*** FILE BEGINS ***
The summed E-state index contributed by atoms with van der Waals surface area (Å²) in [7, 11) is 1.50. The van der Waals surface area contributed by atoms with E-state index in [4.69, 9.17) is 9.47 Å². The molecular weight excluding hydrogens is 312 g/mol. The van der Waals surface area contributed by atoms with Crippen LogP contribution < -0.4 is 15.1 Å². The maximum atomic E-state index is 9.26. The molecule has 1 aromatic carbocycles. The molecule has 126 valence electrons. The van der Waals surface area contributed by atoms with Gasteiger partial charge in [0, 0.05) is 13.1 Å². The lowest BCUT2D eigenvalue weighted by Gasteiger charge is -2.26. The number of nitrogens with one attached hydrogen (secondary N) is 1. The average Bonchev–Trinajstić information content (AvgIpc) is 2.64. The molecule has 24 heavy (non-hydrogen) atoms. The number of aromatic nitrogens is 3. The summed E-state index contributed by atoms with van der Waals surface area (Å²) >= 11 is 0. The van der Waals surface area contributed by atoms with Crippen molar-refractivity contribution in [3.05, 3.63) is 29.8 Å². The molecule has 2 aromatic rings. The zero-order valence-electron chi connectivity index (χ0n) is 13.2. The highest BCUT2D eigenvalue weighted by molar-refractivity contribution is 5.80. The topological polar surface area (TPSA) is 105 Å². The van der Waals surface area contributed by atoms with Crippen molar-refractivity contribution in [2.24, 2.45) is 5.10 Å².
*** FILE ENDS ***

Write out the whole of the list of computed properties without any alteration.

The summed E-state index contributed by atoms with van der Waals surface area (Å²) in [7, 11) is 1.50. The van der Waals surface area contributed by atoms with E-state index in [4.69, 9.17) is 9.47 Å². The molecular weight excluding hydrogens is 312 g/mol. The van der Waals surface area contributed by atoms with Crippen LogP contribution < -0.4 is 15.1 Å². The maximum atomic E-state index is 9.26. The molecule has 1 aromatic carbocycles. The molecule has 126 valence electrons. The van der Waals surface area contributed by atoms with Gasteiger partial charge in [0, 0.05) is 13.1 Å². The lowest BCUT2D eigenvalue weighted by Gasteiger charge is -2.26. The number of nitrogens with one attached hydrogen (secondary N) is 1. The average Bonchev–Trinajstić information content (AvgIpc) is 2.64. The molecule has 24 heavy (non-hydrogen) atoms. The number of aromatic nitrogens is 3. The summed E-state index contributed by atoms with van der Waals surface area (Å²) >= 11 is 0. The van der Waals surface area contributed by atoms with Crippen molar-refractivity contribution in [3.05, 3.63) is 29.8 Å². The molecule has 2 aromatic rings. The zero-order valence-electron chi connectivity index (χ0n) is 13.2. The highest BCUT2D eigenvalue weighted by molar-refractivity contribution is 5.80. The topological polar surface area (TPSA) is 105 Å². The van der Waals surface area contributed by atoms with Crippen molar-refractivity contribution in [2.24, 2.45) is 5.10 Å².